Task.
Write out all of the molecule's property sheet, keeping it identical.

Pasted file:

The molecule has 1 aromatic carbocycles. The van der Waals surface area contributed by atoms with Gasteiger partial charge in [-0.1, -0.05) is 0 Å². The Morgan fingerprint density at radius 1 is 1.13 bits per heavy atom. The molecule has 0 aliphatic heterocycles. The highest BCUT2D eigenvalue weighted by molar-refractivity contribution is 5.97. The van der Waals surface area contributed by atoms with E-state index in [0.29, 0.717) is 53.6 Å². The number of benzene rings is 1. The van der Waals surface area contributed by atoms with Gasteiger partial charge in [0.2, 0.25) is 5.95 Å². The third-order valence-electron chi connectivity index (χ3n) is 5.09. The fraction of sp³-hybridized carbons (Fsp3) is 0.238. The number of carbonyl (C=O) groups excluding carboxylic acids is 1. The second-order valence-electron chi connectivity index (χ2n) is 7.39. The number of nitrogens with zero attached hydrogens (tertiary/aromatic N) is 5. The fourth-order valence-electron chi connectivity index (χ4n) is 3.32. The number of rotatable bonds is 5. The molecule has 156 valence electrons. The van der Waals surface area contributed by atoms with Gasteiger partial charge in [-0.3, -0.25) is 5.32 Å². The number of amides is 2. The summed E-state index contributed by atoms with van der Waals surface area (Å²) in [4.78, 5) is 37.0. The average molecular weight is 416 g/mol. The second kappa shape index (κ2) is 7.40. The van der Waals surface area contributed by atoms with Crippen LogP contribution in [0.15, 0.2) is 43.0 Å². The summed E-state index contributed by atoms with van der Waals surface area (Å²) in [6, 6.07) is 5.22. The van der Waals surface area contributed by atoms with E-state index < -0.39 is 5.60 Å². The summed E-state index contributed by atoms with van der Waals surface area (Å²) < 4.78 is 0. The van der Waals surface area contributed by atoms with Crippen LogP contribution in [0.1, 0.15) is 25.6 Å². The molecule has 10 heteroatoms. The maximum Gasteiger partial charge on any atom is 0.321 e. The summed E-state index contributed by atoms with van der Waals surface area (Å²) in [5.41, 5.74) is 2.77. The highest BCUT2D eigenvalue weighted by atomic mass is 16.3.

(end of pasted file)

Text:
The molecule has 1 aromatic carbocycles. The van der Waals surface area contributed by atoms with Gasteiger partial charge in [-0.1, -0.05) is 0 Å². The Morgan fingerprint density at radius 1 is 1.13 bits per heavy atom. The molecule has 0 aliphatic heterocycles. The highest BCUT2D eigenvalue weighted by molar-refractivity contribution is 5.97. The van der Waals surface area contributed by atoms with E-state index in [0.29, 0.717) is 53.6 Å². The number of benzene rings is 1. The van der Waals surface area contributed by atoms with Gasteiger partial charge in [0.2, 0.25) is 5.95 Å². The third-order valence-electron chi connectivity index (χ3n) is 5.09. The fraction of sp³-hybridized carbons (Fsp3) is 0.238. The number of carbonyl (C=O) groups excluding carboxylic acids is 1. The second-order valence-electron chi connectivity index (χ2n) is 7.39. The number of nitrogens with zero attached hydrogens (tertiary/aromatic N) is 5. The fourth-order valence-electron chi connectivity index (χ4n) is 3.32. The number of rotatable bonds is 5. The molecule has 156 valence electrons. The van der Waals surface area contributed by atoms with Gasteiger partial charge in [-0.3, -0.25) is 5.32 Å². The number of amides is 2. The summed E-state index contributed by atoms with van der Waals surface area (Å²) in [4.78, 5) is 37.0. The average molecular weight is 416 g/mol. The second kappa shape index (κ2) is 7.40. The van der Waals surface area contributed by atoms with Crippen LogP contribution in [0.15, 0.2) is 43.0 Å². The summed E-state index contributed by atoms with van der Waals surface area (Å²) in [6, 6.07) is 5.22. The van der Waals surface area contributed by atoms with E-state index < -0.39 is 5.60 Å². The summed E-state index contributed by atoms with van der Waals surface area (Å²) < 4.78 is 0. The van der Waals surface area contributed by atoms with Crippen LogP contribution in [0.1, 0.15) is 25.6 Å². The molecule has 10 heteroatoms. The maximum Gasteiger partial charge on any atom is 0.321 e. The summed E-state index contributed by atoms with van der Waals surface area (Å²) in [5.41, 5.74) is 2.77. The highest BCUT2D eigenvalue weighted by atomic mass is 16.3.